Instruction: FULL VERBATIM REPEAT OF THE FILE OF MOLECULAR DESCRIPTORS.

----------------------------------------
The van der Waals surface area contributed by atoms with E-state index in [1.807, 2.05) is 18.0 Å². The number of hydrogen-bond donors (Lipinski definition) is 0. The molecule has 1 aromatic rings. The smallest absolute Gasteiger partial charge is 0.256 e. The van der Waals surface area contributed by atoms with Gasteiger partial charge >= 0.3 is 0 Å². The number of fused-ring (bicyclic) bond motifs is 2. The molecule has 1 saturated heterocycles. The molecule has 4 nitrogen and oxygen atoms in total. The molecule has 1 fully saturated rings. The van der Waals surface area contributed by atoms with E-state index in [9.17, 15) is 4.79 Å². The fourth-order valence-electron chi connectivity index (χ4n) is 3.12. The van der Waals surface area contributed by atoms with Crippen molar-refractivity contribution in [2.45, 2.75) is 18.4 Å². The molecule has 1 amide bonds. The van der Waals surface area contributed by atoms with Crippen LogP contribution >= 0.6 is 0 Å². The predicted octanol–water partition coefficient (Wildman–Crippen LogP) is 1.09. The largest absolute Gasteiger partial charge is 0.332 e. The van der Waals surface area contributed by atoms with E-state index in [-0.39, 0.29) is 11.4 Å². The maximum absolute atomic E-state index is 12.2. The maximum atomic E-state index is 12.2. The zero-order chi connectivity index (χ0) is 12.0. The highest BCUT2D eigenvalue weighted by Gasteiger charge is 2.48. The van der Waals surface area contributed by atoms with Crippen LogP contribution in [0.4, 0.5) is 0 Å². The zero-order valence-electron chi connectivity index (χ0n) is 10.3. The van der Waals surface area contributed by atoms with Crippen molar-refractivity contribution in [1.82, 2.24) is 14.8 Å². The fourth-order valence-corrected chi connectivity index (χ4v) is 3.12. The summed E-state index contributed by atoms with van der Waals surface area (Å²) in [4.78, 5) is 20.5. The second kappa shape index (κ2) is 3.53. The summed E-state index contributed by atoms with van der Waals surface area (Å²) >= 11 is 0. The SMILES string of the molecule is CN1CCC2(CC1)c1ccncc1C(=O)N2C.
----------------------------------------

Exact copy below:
The van der Waals surface area contributed by atoms with E-state index in [1.807, 2.05) is 18.0 Å². The number of hydrogen-bond donors (Lipinski definition) is 0. The molecule has 1 aromatic rings. The smallest absolute Gasteiger partial charge is 0.256 e. The van der Waals surface area contributed by atoms with Gasteiger partial charge >= 0.3 is 0 Å². The number of fused-ring (bicyclic) bond motifs is 2. The molecule has 1 saturated heterocycles. The molecule has 4 nitrogen and oxygen atoms in total. The molecule has 1 fully saturated rings. The van der Waals surface area contributed by atoms with E-state index in [9.17, 15) is 4.79 Å². The fourth-order valence-electron chi connectivity index (χ4n) is 3.12. The van der Waals surface area contributed by atoms with Crippen molar-refractivity contribution in [2.45, 2.75) is 18.4 Å². The molecule has 1 amide bonds. The van der Waals surface area contributed by atoms with Crippen LogP contribution >= 0.6 is 0 Å². The predicted octanol–water partition coefficient (Wildman–Crippen LogP) is 1.09. The largest absolute Gasteiger partial charge is 0.332 e. The van der Waals surface area contributed by atoms with E-state index in [-0.39, 0.29) is 11.4 Å². The maximum absolute atomic E-state index is 12.2. The maximum atomic E-state index is 12.2. The zero-order chi connectivity index (χ0) is 12.0. The highest BCUT2D eigenvalue weighted by Gasteiger charge is 2.48. The van der Waals surface area contributed by atoms with Crippen LogP contribution in [0.4, 0.5) is 0 Å². The zero-order valence-electron chi connectivity index (χ0n) is 10.3. The van der Waals surface area contributed by atoms with Crippen molar-refractivity contribution in [1.82, 2.24) is 14.8 Å². The fourth-order valence-corrected chi connectivity index (χ4v) is 3.12. The summed E-state index contributed by atoms with van der Waals surface area (Å²) in [4.78, 5) is 20.5. The second kappa shape index (κ2) is 3.53. The summed E-state index contributed by atoms with van der Waals surface area (Å²) >= 11 is 0. The SMILES string of the molecule is CN1CCC2(CC1)c1ccncc1C(=O)N2C.